This is an article I wrote for the Chinese community website Dim Sum.
I’m on a train on my way to a conference. The day is just chasing away the night and the air is warm and humid with a rare English heatwave. It’s over twenty degrees and it’s just past 6am. This weather inevitably reminds me of Asia, and I am cast back to dawns in Shenzhen, Bangkok and Takamatsu. For a selfish moment I want to walk away from the conference, catch a plane and return to the East.
A second later my mind taps my heart on the shoulder and normality is restored. I have a job to do. Today that job is the promotion of Free (as in Freedom) Software and more specifically the promotion of an organisation that is working to ensure Free Software is advocated and protected in Europe: the Free Software Foundation Europe.
When people hear the term Free Software they usually think about price. Older computer users remember dodgy freeware given away on computer magazine cover disks. It’s an easy misconception. The word ‘Free’ in English has two meanings. We associate one with price and the other with liberty. Free Software is about liberty. It’s a type of software that ensures the end user can use, modify, share and improve software without restriction. Everything a person needs to do anything with Free Software is included in the package at (usually) zero cost.
This is not really a concept connected with computer science at all. It’s about social inclusion and empowerment. Free Software is basically a way of trying to ensure that technology is accessible to people. It gives people the keys to digital infrastructure and hopes they drive somewhere interesting with it.
You can get Free Software operating systems that are as powerful and as easy to use as Microsoft Windows. You can get office suites that offer comparable functionality to Microsoft Office. There are image editors that replicate the functionality of Adobe Photoshop. There are instant messengers to connect to MSN, AOL, iChat, Google Talk, Yahoo! and Skype. There are even some tools you might recognise like Mozilla Firefox, a web browser that makes computing both safer and easier.
I think Free Software is a profoundly important concept. The largest economic block in the world (the EU) and the largest nation in the world (China) agree with me. There is a massive investment in Free Software to try and ensure that the digital future will be controlled by the users rather than large multinationals. In the EU this translates into the adoption of Free Software products in national infrastructure. Birmingham and Bristol in the UK have been early and enthusiastic adopters. In China this translates into both the adoption and adaptation of Free Software to suit the local context. Beijing created and maintains Red Flag GNU/Linux, a Chinese Free Software operating system.
Free Software is part of a new wave of development that marks the point information technology enters day-to-day life. It is become very important to make sure that people will have access to computers and this access does not depend on the decisions and desires of companies. In a way computers can be regarded as the water of information. They have become a critical part of any national infrastructure.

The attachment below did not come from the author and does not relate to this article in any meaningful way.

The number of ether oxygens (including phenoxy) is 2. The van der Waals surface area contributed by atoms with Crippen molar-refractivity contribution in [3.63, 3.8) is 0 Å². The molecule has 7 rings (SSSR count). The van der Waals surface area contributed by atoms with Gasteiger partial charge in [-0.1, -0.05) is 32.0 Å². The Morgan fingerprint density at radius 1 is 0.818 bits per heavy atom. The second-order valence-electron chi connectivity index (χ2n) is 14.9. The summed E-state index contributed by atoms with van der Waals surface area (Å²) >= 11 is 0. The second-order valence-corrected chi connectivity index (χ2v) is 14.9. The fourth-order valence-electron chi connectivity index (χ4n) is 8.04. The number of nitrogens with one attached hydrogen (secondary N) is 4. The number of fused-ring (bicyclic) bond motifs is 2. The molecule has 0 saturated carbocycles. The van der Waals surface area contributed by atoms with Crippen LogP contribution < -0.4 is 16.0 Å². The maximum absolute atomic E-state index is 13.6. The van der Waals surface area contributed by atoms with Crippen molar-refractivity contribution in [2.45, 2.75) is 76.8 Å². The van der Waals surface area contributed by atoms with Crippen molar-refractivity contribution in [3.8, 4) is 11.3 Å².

I find this to be incredibly exciting. A world is slowly emerging where people can get a cheap computer and install a vast array of tools on it without needing money or expertise. At this very second I am running a GNU/Linux distribution on my laptop. It looks like a simple version of Microsoft Windows. If I click a button on a menu item called ‘Add/Remove’ my computer will connect to the Internet and let me choose between thousands of different applications available without restriction on-line. GNU/Linux is free (as in zero cost) and Free (as in Freedom).
Today I will be talking to people all day about why Free Software is important. I’ll be locked away in a small dark room in the corner of the conference without air conditioning. It will be hot. It will be sweaty. It will be exactly where I should be to try and sell the idea of empowering freedom to people.
Over the next few months I’m going to be writing about Europe, China and technology for Dim Sum. I’m going to help demystify the weird world of flashing lights, beeping computers and acronyms like WYSIWYG*. I’m hoping to explain why certain aspects of technology are having a profound effect on our lives, and why the emerging markets are bringing our cultures closer together. Perhaps most importantly I’m hoping to share with you why computers are much more than the sum of their parts and how the geeks have almost accidentally created a new way for the world to communicate.
Communication is a two-way process and I don’t want my writing to be passive. If you have questions, comments, suggestions or ideas email me at firstname.lastname@example.org and I’ll address your messages in future articles.
*By the way, WYSIWYG actually means ‘What You See Is What You Get’. It’s an idea that suggests design should be simple and immediately familiar. We all know how to use a cup, door bell and door handle. That’s WYSIWYG. Trust geeks to take that simple idea and turn it into another acronym.